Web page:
Oliver Wendell Holmes 1809–1894
American essayist, poet, novelist, and biographer.
For additional information on Holmes's life and works, see NCLC, Volume 14.
Oliver Wendell Holmes is considered one of the most versatile American authors of the nineteenth-century. Although he wrote in a wide variety of genres, he is best known for his popular collection of essays, The Breakfast-Table Series. Critics believe that these fictional conversations provided Holmes with the ideal medium for expressing his views on humankind and its institutions and for acting, as he put it, as "his own Boswell." Holmes's novels, too, have attracted the interest of scholars. In these, most notably in Elsie Venner, Holmes incorporated his pioneering theories of psychology and clarified his arguments against Calvinism and the concept of original sin. In addition to his literary works, Holmes was respected for his controversial scientific essays and for his brilliant skill as a conversationalist. Holmes's reputation has diminished considerably in recent years. Perhaps the most famous and important figure in Boston intellectual circles during the second half of the nineteenth-century, he is remembered now chiefly for the sparkling wit of The Autocrat and for the spirit of free inquiry demonstrated by the wide range of his interests.
Holmes was born in Cambridge, Massachusetts, in 1809 to Sarah Wendell Holmes and the Reverend Abiel Holmes. A Calvinist minister, the Reverend Holmes was forced out of his parish in 1829 as a result of a conflict between the conservative and liberal factions within his congregation. For the young Oliver Holmes, this event, as well as his early religious training, engendered a lifelong antagonism toward the Puritan strictures of Calvinism—an antagonism that critics trace throughout his literary and scientific writings. Holmes attended Phillips Academy at Andover from 1824 to 1825 and then entered Harvard University. Losing interest in his law studies, he transferred to medicine. After taking advanced courses in Paris in 1833, he returned to Harvard and completed the requirements for his medical degree in 1836. Holmes practiced as a personal physician until 1839 when he was appointed to a professorship at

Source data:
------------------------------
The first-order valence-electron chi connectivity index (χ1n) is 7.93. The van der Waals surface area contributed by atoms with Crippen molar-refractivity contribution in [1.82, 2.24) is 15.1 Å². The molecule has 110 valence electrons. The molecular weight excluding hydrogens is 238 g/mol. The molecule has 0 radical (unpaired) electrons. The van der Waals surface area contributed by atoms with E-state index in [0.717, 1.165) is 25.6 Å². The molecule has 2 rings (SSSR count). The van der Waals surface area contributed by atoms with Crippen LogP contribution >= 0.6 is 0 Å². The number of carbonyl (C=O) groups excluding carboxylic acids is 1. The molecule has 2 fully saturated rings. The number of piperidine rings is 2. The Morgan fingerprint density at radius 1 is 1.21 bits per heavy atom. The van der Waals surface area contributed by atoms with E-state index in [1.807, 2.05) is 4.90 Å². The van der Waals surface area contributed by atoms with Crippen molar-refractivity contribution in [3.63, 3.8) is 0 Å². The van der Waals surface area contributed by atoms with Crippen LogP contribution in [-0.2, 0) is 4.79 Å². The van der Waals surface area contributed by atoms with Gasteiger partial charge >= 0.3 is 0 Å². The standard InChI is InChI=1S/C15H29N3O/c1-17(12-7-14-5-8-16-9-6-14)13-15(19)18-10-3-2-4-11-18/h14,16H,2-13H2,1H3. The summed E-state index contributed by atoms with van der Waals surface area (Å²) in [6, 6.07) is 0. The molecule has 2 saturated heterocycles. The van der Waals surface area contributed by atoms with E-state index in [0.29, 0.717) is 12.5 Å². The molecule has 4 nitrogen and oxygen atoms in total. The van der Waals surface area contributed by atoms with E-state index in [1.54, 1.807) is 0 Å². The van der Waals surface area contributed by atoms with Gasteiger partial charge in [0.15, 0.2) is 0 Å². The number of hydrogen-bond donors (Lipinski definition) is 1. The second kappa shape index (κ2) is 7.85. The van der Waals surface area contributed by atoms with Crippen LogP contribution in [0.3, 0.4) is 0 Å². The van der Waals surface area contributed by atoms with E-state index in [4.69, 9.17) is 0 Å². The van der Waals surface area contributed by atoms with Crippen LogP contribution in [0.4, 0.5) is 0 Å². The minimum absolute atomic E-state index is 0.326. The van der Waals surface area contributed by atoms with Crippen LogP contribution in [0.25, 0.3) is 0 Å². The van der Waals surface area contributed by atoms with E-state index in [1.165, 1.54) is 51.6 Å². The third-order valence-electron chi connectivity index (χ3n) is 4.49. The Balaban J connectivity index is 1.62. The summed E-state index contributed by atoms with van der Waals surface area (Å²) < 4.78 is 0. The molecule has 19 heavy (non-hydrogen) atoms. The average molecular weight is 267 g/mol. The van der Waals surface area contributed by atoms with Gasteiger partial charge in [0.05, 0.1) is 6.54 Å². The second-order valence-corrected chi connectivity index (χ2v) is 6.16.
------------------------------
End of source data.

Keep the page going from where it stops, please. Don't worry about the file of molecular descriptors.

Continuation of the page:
Dartmouth College. The following year, he married Amelia Lee Jackson with whom he had three children. Holmes achieved distinction during the 1840s and 1850s as a teacher and scientific writer, and he later won great respect as Dean of the Harvard Medical School. He was also active on the lecture circuit, speaking on a wide variety of medical topics. In his 1842 essay, Homeopathy and Its Kindred Delusions, Holmes demonstrated the futility and danger of some existing medical treatments. For example, in The Contagiousness of Puerperal Fever (1843), he suggested that physicians themselves could be the carriers of disease. Despite the uproar of criticism that his essays elicited, he held his ground. Holmes retired from Harvard in 1882 and remained active as a writer and public speaker. Having outlived most of his family and friends, he died at the age of eighty-five.
While his medical career was flourishing, Holmes was also gaining respect as a poet. He first caught the attention of the public in 1830 with the publication in a Boston newspaper of "Old Ironsides," a poem protesting the government's plans to dismantle the frigate U.S.S. Constitution. The poem touched a patriotic nerve, and the ensuing public outcry saved the ship from destruction. Buoyed by his early popular success, Holmes published Poems in 1836; expanded and revised editions of the collection followed in 1846, 1848, and 1849. Holmes wrote much serious poetry but his output also included a large number of occasional verses composed in either heroic and octosyllabic couplets or in the meter of the folk ballad. Most of Holmes's poems express his views about the human condition and his hopes for its improvement. In "The Chambered Nautilus ," for...
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